CONFEDERATE LIEUTENANT JAMES WEST PEGRAM OF THE “FIGHTING PEGRAM FAMILY” SHOWN AS ADJUTANT OF THE 57th VIRGINIA OR EARLY DUTY ON ARMISTEAD’S STAFF

$8,500.00 SOLD

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Item Code: 1138-1871

James West Pegram (1839-1881) was a member of the “fighting Pegram family,” which claimed at least ten members in Confederate service. His two brothers were both killed in 1865: Brigadier General John Pegram while commanding a cavalry brigade at Hatcher’s Run 2/6/65; and William R.J. Pegram, a well-known colonel of artillery, mortally wounded at Five Forks, 4/2/65. He was on the staff of Gen. Armistead in the Peninsula Campaign of 1862 and in 1865 was on the staff of Gen. Ewell, and was proposed as one of two officers to raise and command companies of black troops in the last days of the Confederacy. He was captured with Ewell at Sailor’s Creek in April 1865.

This sixth-plate tintype shows him in the regulation uniform of a Confederate first lieutenant, dating it to late 1861 or the first half of 1862. He was commissioned 1st Lieutenant and Adjutant of the 57th Virginia 10/2/61 under Col. Lewis Armistead and when Armistead was promoted to brigadier general, he requested Pegram for his staff in May 1862. Pegram resigned from the regiment to take the post of (Asst.) Adjutant and Inspector General with Armistead, being promoted to captain as of June 12, 1862. He saw action with Armistead on the Peninsula, and was named by Armistead in his 14 July 1862 official report of the Seven Days Battles as among his staff members who, “did all that men can do and did it well.”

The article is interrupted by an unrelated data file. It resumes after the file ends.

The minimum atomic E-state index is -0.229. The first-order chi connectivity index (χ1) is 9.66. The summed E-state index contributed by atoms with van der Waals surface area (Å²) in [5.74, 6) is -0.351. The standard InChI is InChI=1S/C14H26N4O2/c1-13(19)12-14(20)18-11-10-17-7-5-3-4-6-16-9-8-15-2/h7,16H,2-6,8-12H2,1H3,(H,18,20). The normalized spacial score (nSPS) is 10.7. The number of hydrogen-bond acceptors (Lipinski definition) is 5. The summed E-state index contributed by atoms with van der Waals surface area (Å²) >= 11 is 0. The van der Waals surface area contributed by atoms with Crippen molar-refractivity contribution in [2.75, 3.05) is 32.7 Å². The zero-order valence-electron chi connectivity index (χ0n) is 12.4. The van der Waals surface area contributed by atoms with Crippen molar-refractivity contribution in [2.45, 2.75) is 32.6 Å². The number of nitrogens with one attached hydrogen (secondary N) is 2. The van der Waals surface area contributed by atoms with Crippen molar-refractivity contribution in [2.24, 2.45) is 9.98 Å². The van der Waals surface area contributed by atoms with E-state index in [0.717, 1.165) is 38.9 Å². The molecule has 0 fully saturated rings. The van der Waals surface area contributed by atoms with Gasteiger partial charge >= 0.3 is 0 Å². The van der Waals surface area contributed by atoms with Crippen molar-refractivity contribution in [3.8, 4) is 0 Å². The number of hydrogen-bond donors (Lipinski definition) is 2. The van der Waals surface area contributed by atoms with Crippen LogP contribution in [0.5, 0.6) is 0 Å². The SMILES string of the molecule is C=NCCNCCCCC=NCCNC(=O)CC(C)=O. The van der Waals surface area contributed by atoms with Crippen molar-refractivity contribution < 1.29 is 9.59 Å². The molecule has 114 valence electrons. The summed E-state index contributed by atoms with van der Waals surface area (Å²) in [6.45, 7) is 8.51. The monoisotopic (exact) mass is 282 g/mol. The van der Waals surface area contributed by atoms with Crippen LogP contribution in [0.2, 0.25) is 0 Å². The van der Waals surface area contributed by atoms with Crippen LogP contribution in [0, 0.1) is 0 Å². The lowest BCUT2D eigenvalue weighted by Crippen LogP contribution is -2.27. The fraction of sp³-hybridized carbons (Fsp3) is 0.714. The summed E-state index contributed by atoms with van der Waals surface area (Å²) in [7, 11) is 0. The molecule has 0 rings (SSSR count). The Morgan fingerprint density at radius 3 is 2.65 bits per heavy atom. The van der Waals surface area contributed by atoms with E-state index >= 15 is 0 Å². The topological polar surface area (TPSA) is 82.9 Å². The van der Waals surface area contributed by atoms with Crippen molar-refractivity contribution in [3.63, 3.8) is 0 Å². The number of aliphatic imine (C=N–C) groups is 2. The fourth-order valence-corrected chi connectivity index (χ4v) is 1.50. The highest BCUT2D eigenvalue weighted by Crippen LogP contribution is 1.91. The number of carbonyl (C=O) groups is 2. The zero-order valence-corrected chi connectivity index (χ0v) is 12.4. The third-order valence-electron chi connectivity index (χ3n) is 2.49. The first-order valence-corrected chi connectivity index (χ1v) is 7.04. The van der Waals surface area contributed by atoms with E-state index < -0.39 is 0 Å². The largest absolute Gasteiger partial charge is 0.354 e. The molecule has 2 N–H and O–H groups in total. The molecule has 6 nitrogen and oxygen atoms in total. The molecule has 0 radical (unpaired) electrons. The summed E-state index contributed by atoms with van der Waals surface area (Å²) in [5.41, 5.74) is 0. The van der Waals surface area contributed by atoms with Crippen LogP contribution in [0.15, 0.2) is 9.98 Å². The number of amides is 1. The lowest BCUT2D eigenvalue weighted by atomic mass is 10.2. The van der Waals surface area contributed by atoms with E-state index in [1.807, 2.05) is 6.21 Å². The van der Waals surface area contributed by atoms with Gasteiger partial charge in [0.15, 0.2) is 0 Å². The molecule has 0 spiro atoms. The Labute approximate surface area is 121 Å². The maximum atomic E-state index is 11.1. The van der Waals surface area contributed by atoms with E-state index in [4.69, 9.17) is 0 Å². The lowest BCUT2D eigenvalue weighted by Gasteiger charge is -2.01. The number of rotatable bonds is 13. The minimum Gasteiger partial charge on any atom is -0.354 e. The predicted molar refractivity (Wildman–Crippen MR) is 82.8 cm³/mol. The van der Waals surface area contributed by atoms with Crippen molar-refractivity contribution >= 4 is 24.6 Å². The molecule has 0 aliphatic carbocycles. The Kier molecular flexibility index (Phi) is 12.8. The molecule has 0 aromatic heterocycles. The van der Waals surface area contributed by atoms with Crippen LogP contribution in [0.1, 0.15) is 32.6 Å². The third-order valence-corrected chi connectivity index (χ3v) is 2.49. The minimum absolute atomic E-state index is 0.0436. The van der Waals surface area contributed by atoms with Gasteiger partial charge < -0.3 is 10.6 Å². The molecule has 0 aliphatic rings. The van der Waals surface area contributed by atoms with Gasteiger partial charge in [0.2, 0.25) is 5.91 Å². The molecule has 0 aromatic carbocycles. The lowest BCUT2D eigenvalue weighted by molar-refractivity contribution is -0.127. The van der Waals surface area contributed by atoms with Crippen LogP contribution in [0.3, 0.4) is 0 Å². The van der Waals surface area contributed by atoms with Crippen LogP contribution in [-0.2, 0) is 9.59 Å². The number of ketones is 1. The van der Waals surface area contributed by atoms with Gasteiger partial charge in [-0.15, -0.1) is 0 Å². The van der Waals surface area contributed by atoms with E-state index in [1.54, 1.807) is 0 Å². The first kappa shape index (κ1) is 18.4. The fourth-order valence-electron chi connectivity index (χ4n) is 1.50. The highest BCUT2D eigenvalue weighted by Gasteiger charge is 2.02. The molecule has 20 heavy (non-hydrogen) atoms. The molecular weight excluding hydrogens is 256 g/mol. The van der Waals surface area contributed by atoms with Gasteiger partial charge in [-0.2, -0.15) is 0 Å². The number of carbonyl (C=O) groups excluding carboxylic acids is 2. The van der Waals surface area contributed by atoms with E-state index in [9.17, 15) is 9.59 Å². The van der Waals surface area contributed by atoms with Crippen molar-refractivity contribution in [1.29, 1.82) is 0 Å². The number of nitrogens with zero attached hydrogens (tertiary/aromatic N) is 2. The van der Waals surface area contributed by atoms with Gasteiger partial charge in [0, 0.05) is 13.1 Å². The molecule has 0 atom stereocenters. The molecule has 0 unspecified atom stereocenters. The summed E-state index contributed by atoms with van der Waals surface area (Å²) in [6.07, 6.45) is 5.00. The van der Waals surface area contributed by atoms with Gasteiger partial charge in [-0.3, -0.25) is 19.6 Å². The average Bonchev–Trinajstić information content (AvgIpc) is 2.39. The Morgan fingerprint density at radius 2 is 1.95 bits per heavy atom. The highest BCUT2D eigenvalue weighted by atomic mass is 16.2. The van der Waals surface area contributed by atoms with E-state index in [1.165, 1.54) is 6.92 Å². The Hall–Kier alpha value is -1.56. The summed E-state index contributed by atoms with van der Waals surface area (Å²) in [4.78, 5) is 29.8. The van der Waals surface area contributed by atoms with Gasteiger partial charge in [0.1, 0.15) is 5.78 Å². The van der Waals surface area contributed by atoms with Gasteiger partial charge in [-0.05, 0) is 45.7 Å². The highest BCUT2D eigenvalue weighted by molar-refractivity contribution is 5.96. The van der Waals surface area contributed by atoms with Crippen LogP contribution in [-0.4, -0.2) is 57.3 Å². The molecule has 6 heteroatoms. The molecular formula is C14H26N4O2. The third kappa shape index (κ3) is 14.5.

In late July 1862 Pegram was assigned to the staff of Gen. J.H. Winder, and served with him as A.A.G in 1863 and 1864, in the Department of Henrico and then the Department of Richmond, receiving a promotion to Major in August 1863, with rank from July 30. His responsibilities included dealing with prisoners of war and hospitals. In December 1864 he was posted to Ewell’s staff and his service record shows that on March 15, 1865, Ewell supported him as one of two officers who might raise and command companies of black troops to defend the Confederate capital. This remarkable proposal came to naught and Pegram accompanied Ewell on the retreat and from Richmond and Petersburg and was captured with him at Sailor’s Creek on April 6. Imprisoned for a time on Johnson’s Island, he was released on parole on June 12. In later years he worked for the Lorillard tobacco company as a travelling agent, living for a time in New York. He died in Atlanta, GA, in 1881 and was interred near his brothers in Richmond’s Hollywood Cemetery.

The image is a sixth plate tintype of wonderful clarity, with his rank bar and buttons gilded, and is housed in a very nice Washington bust thermoplastic case with purple facing pad, and mat, glass and frame. The only flaw is slight bubble of the emulsion crossing his eye at left. It is stable and there is no flaking, but there is a narrow line around it and when tilted at angle the reflection shows the emulsion is slight raised. His findagrave listing shows a postwar civilian image of him. [sr] [ph:L]

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